As an alcoholic (and addict), I am one of those all-or-nothing, black-and-white-no-shades-of-grey types. But, when I first came to the rooms, I thought, “There’s gotta be a way that I can moderate my drinking.” After all, plenty of other (normal types) can do it – no problem. Even before I realized I had a drinking problem, I had heard about alcoholics who, after some time abstaining from the drink, could go back to drinking socially. I was determined to be like them.
So, when things got really bad while I was out there drinking and using, I finally decided to get help. Yet, I always had that reservation that someday I could drink again. When I got to the rooms, however, I heard people talking about how they couldn’t drink or use anything lest it lead them back down that road of addiction, through the floor of their last ‘bottom,’ and down into an even deeper, darker place. They were saying complete abstinence was the key. And I was determined to prove them wrong. I’ll tell you how this alcoholic learned to moderate.
The kind of moderation I learned is probably not what you’re thinking, however. I am clean and sober today from mood- and mind-altering substances but, as a recovering alcoholic, I have to practice moderation with everything else because, let’s face it, we alcoholic/addict types like to overdo things…amirite?
Before getting acquainted with a program of recovery, I used everything (not just alcohol and other drugs) – food, relationships, sex, work, exercise – to try to feel better about myself and be comfortable in my own skin. And none of it worked. Once I began my process of recovery, I got to take a look at those behaviors – and the obsessive thoughts that accompanied them – and that’s when I knew – I really knew that I could never drink or drug again because there is no such thing as moderation when it comes to substances.
When it comes to all the other things in life – the things that are important for living and thriving, such as food, exercise, and well, sex – I need to figure out how to moderate because I can’t abstain completely from them.
Being conservative with my food intake is one area that takes a lot of tool-using. I have a tendency to eat emotionally, that is, when I want to avoid my feelings. I might eat because I’m happy or because I’m stressed or upset. It’s hard for me to understand the concept of food as fuel rather than food as reward. What supports me is practicing mindful eating: making healthy choices and planning meals ahead of time so that I don’t give in to temptation for the fatty and fried foods. I also practice yoga and meditation, both of which help me in being self-aware and mindful.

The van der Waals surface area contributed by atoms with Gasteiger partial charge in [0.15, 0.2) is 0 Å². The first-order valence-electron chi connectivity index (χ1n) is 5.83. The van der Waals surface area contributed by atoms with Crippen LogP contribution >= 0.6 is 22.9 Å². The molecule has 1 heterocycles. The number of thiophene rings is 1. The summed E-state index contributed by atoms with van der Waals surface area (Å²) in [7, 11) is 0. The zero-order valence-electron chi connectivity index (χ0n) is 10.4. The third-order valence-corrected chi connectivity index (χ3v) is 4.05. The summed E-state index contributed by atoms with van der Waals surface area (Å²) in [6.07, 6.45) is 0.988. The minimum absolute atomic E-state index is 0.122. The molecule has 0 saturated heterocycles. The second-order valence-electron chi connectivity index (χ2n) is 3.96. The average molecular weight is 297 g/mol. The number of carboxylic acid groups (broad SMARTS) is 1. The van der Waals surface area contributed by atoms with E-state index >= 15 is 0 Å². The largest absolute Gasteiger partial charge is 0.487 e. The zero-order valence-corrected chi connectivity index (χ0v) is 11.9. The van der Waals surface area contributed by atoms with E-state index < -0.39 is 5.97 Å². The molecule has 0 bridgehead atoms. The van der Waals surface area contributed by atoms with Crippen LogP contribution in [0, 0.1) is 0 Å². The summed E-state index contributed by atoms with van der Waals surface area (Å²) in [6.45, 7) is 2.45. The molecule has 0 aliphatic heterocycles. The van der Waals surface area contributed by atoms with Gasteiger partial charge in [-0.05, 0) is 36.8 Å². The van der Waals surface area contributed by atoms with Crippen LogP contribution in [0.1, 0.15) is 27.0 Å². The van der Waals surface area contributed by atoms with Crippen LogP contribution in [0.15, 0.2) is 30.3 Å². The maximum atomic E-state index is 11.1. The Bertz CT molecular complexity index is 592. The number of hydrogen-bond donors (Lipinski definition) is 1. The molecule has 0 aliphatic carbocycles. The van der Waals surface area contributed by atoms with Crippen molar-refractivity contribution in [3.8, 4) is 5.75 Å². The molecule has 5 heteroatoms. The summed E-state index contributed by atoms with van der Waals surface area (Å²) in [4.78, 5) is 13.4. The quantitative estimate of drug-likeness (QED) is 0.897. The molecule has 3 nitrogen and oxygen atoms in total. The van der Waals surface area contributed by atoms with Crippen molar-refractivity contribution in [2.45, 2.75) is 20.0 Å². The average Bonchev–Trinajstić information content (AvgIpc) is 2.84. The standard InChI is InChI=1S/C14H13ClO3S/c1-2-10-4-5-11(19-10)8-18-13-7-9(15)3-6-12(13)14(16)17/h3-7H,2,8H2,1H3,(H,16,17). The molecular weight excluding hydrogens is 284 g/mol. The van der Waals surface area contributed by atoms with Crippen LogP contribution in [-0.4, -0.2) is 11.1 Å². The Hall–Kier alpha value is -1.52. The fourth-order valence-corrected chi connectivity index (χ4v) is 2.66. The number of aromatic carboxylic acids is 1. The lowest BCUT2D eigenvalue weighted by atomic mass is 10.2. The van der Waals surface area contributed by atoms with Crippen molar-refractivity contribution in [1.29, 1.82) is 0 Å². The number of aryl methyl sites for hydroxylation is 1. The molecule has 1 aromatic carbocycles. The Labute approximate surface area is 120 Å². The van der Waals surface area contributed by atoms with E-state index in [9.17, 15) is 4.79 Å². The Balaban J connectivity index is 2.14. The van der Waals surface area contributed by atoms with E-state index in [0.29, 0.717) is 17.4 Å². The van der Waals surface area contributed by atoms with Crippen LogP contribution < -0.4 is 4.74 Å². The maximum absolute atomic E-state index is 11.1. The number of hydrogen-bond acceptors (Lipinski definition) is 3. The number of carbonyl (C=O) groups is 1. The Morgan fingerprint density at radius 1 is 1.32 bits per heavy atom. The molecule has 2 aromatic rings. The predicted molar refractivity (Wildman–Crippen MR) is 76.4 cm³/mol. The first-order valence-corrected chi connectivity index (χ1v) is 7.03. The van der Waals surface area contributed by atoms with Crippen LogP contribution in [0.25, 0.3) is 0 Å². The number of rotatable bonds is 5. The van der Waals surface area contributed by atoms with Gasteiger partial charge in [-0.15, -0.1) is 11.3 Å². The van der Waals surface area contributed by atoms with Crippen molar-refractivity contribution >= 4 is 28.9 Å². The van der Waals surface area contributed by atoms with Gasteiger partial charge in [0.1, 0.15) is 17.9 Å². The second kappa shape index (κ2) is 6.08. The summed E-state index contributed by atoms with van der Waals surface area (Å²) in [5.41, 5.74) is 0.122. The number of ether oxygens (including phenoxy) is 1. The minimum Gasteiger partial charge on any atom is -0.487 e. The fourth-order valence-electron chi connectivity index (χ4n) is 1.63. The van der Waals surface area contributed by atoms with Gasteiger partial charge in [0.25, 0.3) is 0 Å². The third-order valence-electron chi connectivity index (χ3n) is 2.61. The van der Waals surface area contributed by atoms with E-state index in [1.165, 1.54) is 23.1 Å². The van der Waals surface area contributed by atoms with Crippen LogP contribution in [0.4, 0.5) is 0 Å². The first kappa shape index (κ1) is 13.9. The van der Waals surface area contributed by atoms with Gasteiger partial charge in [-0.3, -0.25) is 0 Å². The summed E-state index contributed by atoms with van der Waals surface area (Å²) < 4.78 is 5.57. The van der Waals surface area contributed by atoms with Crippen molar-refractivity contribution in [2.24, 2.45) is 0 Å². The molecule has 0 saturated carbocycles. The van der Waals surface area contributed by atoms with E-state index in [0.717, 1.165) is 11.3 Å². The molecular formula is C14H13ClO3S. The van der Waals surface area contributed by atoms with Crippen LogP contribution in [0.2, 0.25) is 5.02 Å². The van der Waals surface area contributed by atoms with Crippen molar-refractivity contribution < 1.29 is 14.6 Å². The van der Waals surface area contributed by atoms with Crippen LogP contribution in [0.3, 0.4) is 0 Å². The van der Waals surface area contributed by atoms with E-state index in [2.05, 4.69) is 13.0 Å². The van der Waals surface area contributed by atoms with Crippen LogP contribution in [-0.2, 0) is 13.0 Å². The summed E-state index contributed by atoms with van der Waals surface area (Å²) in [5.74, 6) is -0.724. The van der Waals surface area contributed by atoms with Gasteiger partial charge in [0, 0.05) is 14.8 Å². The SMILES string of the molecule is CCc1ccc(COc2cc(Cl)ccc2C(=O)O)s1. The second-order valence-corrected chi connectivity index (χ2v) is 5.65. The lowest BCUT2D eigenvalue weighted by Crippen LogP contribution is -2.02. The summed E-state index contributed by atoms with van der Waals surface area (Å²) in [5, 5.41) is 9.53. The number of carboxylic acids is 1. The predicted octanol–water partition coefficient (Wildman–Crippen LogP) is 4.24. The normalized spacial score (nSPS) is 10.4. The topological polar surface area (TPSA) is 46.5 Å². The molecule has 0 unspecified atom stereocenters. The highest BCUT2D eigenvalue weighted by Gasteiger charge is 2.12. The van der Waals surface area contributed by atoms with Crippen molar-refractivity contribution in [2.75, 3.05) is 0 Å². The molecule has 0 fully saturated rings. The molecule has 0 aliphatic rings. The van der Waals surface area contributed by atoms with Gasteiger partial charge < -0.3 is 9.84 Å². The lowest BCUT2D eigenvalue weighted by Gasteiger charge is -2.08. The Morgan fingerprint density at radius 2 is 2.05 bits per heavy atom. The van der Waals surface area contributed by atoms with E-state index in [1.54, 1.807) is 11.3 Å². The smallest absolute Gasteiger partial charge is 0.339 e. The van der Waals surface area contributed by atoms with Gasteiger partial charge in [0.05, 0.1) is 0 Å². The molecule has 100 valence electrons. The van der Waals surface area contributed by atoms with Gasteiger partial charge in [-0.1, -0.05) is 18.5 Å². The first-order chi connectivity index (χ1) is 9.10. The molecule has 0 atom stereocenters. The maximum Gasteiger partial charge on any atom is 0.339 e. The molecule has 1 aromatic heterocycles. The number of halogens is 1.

Moderating exercise isn’t as difficult for me because, quite simply, I don’t like to exercise. I do it, though, because it supports me in my recovery. For one, it helps to manage PAWS symptoms when they crop up by relieving and releasing stress. I feel better physically and mentally by working out. For some, however, the good feelings they get from exercising might have them over-exercising, which is a real thing. Just like before, when it came to substances, we can become obsessive and compulsive when it comes to working out. Practicing moderation with our exercise routine is just as important as with anything else.
Finally, when it comes to work, relationships, and sex, it’s all about moderation. I have become much better at being aware of what drives me when I notice that I’m seeking something out. Talking about it with my therapist as well as sober supports and sharing in meetings helps me. And again, I get a lot from my yoga and meditation practices. Basically, these activities help me with getting in touch with my Higher Power as well as my intuition. Feeling a close connection to my spirituality helps me tremendously in learning and practicing moderation.
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